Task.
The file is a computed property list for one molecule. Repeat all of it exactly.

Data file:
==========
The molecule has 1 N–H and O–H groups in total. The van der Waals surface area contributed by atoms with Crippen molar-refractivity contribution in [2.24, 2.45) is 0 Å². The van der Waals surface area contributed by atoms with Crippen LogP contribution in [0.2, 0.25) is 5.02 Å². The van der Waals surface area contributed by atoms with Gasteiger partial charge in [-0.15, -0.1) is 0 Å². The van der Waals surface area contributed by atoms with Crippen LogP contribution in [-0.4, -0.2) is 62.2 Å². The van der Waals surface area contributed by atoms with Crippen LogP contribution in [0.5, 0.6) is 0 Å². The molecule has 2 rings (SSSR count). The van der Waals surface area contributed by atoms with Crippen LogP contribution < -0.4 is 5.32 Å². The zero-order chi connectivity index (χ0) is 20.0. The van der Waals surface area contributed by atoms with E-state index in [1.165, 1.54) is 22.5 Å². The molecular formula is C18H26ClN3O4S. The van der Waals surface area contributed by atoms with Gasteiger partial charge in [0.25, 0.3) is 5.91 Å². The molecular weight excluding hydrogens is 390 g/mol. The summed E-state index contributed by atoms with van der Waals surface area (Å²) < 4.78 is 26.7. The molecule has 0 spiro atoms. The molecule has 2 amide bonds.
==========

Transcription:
The molecule has 1 N–H and O–H groups in total. The van der Waals surface area contributed by atoms with Crippen molar-refractivity contribution in [2.24, 2.45) is 0 Å². The van der Waals surface area contributed by atoms with Crippen LogP contribution in [0.2, 0.25) is 5.02 Å². The van der Waals surface area contributed by atoms with Gasteiger partial charge in [-0.15, -0.1) is 0 Å². The van der Waals surface area contributed by atoms with Crippen LogP contribution in [-0.4, -0.2) is 62.2 Å². The van der Waals surface area contributed by atoms with Crippen LogP contribution in [0.5, 0.6) is 0 Å². The molecule has 2 rings (SSSR count). The van der Waals surface area contributed by atoms with Crippen LogP contribution < -0.4 is 5.32 Å². The zero-order chi connectivity index (χ0) is 20.0. The van der Waals surface area contributed by atoms with E-state index in [1.165, 1.54) is 22.5 Å². The molecular formula is C18H26ClN3O4S. The van der Waals surface area contributed by atoms with Gasteiger partial charge in [0.25, 0.3) is 5.91 Å². The molecular weight excluding hydrogens is 390 g/mol. The summed E-state index contributed by atoms with van der Waals surface area (Å²) < 4.78 is 26.7. The molecule has 0 spiro atoms. The molecule has 2 amide bonds.